Before choosing all the nice things for your Refurbishment we always suggest to plan your first fit refurbishment first. By first fit we mean the structure of the house and things which go before decoration, such as damp proofing, plumbing, electrical, etc. So what is important to check before starting a refurbishment.

Structural Movement.

If you can feel or see that walls or floor is not totally square or straight that might mean that the building may have suffered structural movement. Cracks on the walls, especially around windows and doorways can help identify the movement. The building can move because of the failure of structural elements or due to movement in the ground. Period houses which experienced movement can be repaired by the team of professional builders. 
The important thing is to find out whether the movement is historical, sleeping or active. Historical movement can been corrected with metal ties, underpinning, piers, metal staples and stitching and buttresses, all of which can add to the character of an old house. 
Active movement is the one to be most unpleasant one. If you noticed some new visible cracks or failed structural elements, with signs of fresh dust, that could be a sign of structure movement.  The structure will have to be stabilised, possibly by underpinning or soil grouting, and then repaired. The work involved can be substantial and you should not proceed without specialist advice.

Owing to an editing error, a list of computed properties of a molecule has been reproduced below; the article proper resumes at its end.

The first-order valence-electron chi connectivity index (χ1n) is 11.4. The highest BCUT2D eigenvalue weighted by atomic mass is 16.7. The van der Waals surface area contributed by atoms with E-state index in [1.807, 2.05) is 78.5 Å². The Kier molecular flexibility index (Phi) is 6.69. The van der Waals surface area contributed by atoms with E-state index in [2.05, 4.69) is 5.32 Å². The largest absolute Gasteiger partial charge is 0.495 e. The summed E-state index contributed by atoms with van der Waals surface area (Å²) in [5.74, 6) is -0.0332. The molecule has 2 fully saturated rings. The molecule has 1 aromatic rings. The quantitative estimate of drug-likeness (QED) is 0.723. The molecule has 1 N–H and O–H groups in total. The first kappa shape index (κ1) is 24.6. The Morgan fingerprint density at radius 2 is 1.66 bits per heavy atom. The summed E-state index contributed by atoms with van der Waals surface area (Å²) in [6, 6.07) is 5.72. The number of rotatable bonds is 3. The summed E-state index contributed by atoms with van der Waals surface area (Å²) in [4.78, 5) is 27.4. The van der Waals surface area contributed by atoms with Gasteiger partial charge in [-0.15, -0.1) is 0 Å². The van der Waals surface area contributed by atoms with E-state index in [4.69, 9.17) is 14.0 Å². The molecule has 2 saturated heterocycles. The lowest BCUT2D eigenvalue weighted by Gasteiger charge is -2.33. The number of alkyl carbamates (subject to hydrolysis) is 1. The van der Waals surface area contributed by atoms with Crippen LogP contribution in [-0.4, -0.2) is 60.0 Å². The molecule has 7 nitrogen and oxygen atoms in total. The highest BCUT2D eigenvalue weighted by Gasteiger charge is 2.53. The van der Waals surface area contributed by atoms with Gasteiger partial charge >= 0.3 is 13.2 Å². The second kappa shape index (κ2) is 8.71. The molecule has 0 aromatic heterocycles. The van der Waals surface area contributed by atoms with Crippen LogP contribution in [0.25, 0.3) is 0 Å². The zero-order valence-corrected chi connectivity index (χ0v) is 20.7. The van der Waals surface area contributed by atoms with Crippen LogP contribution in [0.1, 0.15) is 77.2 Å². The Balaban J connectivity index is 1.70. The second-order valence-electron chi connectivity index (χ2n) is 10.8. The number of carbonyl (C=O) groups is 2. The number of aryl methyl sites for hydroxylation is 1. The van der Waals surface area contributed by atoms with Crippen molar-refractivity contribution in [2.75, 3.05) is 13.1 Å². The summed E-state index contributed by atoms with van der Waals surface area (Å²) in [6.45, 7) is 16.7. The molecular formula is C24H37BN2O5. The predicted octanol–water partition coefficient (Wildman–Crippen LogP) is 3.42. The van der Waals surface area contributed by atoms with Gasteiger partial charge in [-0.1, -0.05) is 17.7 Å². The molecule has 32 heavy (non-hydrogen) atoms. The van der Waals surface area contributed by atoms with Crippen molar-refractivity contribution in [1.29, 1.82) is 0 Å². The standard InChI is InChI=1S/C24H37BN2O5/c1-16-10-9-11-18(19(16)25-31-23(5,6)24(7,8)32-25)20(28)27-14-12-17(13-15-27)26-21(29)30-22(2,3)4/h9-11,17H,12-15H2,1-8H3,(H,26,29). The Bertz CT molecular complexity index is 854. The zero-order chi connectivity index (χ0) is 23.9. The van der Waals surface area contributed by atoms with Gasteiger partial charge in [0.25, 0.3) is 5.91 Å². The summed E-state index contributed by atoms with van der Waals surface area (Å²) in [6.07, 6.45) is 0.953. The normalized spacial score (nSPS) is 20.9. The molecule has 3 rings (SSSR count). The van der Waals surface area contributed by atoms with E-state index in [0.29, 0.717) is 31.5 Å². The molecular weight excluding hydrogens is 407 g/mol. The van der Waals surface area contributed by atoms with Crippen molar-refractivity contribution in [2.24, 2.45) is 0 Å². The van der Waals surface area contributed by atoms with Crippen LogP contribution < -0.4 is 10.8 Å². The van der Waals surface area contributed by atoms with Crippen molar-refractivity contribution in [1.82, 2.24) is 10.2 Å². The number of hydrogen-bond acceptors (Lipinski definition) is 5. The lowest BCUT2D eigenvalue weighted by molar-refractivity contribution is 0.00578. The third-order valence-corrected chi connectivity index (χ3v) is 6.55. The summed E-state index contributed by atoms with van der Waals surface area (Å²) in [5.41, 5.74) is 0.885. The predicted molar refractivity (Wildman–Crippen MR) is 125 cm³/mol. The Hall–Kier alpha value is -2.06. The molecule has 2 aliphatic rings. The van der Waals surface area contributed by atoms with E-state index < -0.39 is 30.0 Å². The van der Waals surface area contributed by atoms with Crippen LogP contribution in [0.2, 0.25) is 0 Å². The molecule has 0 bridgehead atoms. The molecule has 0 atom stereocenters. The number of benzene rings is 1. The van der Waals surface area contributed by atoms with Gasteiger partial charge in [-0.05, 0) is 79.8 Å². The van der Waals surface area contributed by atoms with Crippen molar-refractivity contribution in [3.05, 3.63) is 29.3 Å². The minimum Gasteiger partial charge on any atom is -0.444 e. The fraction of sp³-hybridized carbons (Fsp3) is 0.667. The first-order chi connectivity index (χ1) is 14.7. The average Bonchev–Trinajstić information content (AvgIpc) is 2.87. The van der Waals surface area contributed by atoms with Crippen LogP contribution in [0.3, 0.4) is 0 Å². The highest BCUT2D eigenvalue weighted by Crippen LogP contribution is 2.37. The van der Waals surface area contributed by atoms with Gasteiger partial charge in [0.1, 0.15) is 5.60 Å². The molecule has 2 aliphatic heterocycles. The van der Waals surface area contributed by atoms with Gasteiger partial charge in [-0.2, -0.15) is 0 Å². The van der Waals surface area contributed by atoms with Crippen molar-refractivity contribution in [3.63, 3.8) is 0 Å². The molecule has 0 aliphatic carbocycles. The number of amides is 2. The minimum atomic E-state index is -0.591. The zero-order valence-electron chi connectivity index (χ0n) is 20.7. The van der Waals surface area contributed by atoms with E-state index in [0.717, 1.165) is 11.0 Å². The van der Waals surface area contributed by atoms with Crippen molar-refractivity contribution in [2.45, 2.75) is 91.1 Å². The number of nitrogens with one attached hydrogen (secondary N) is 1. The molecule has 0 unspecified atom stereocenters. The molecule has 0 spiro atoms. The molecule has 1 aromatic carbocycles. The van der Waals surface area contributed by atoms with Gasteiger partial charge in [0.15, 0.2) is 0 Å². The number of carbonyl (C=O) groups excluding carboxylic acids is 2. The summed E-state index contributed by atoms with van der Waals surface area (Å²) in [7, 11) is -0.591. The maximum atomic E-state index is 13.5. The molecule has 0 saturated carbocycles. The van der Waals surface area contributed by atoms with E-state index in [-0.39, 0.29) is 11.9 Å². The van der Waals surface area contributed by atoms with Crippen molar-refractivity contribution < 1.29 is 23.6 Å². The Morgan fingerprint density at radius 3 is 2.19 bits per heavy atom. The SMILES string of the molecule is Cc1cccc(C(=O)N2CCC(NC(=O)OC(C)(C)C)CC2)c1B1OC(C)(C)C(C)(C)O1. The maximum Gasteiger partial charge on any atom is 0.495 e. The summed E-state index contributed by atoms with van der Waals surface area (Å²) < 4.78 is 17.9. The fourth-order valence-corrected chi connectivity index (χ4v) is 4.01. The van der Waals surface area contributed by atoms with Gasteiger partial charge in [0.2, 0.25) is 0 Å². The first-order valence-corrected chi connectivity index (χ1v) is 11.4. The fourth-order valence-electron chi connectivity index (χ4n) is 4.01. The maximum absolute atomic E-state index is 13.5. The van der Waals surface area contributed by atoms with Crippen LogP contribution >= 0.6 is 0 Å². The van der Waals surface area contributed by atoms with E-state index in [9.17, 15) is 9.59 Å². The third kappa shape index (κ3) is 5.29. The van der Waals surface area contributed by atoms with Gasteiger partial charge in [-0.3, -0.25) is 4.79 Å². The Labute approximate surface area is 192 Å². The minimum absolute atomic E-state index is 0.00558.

Original Construction.

Understanding materials and methods used in the construction  can help to calculate refurbishment costs. Houses built after World War I may have cavities and these can often be insulated for very little cost. Older houses are likely to have solid walls, built using lime mortar rather than cement, and so any repairs need to be on a like-for-like basis. In those types of houses insulation will need to be added on the internal face of the walls, but walls will need to stay breathable to prevent damp problems.
Some of the old constructions may not have a good foundation. This will need to be taken into account when designing an extension or additional levels to make sure that new alterations will not destroy the original construction. 

Damp in house could be noticed by smell first. Mould and fungi are usually present, rapidly creating a musty or mushroom smell. You can also spot damp because of either the presence of water, damp patches, mould, wet or dry rot, white salt deposits on brick or stonework, and/or failing plasterwork on walls and ceilings. It is very important to detect the damp as early as possible, "destroy" it and do some damp proofing works.


If you are changing, relocating or adding bathrooms it is worth considering replacing the plumbing system. If you are going to be lifting floorboards anyway in order to rewire, or making other alterations, adding new plumbing, waste and soil pipes will be worthwhile. 

Heating System.

If there is a central heating system, find out what fuel it uses and the age of the boiler. Your contractor can suggest if existing boiler is in a good condition or need replacement. 

These are only part of the points we suggest to check before going ahead with the refurbishment. A professional team of designers/architects and builders can help you to check condition of your house and advice on works, which are needed to be done.